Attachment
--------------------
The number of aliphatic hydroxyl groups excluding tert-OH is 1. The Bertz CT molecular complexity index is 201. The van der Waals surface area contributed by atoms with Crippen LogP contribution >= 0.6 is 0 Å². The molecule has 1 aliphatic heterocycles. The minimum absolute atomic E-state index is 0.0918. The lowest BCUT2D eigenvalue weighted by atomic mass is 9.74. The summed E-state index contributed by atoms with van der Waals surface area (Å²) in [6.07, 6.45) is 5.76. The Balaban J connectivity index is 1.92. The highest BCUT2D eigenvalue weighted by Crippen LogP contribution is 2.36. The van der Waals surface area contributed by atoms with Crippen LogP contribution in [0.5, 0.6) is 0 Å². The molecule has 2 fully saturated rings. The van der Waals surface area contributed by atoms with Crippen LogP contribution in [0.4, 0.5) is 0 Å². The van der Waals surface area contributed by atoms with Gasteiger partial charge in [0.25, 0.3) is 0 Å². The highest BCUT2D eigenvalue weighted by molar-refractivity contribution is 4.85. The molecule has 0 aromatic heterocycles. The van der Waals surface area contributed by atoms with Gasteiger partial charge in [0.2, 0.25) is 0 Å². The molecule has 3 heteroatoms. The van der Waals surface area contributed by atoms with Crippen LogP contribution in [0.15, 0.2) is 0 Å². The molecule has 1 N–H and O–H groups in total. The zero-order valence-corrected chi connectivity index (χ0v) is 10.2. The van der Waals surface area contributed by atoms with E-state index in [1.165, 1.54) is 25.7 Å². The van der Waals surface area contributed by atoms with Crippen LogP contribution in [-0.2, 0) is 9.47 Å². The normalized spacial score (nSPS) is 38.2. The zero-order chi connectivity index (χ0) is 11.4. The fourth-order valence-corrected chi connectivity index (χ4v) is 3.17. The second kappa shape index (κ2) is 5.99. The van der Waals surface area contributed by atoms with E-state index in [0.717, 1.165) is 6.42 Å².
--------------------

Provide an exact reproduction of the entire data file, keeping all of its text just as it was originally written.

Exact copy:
The number of aliphatic hydroxyl groups excluding tert-OH is 1. The Bertz CT molecular complexity index is 201. The van der Waals surface area contributed by atoms with Crippen LogP contribution >= 0.6 is 0 Å². The molecule has 1 aliphatic heterocycles. The minimum absolute atomic E-state index is 0.0918. The lowest BCUT2D eigenvalue weighted by atomic mass is 9.74. The summed E-state index contributed by atoms with van der Waals surface area (Å²) in [6.07, 6.45) is 5.76. The Balaban J connectivity index is 1.92. The highest BCUT2D eigenvalue weighted by Crippen LogP contribution is 2.36. The van der Waals surface area contributed by atoms with Crippen LogP contribution in [0.5, 0.6) is 0 Å². The molecule has 2 fully saturated rings. The van der Waals surface area contributed by atoms with Crippen LogP contribution in [0.4, 0.5) is 0 Å². The van der Waals surface area contributed by atoms with Gasteiger partial charge in [0.25, 0.3) is 0 Å². The highest BCUT2D eigenvalue weighted by molar-refractivity contribution is 4.85. The molecule has 0 aromatic heterocycles. The van der Waals surface area contributed by atoms with Gasteiger partial charge in [0.2, 0.25) is 0 Å². The molecule has 3 heteroatoms. The van der Waals surface area contributed by atoms with Crippen LogP contribution in [0.15, 0.2) is 0 Å². The molecule has 1 N–H and O–H groups in total. The zero-order valence-corrected chi connectivity index (χ0v) is 10.2. The van der Waals surface area contributed by atoms with E-state index in [1.165, 1.54) is 25.7 Å². The van der Waals surface area contributed by atoms with Crippen LogP contribution in [-0.2, 0) is 9.47 Å². The normalized spacial score (nSPS) is 38.2. The zero-order chi connectivity index (χ0) is 11.4. The fourth-order valence-corrected chi connectivity index (χ4v) is 3.17. The second kappa shape index (κ2) is 5.99. The van der Waals surface area contributed by atoms with E-state index in [0.717, 1.165) is 6.42 Å².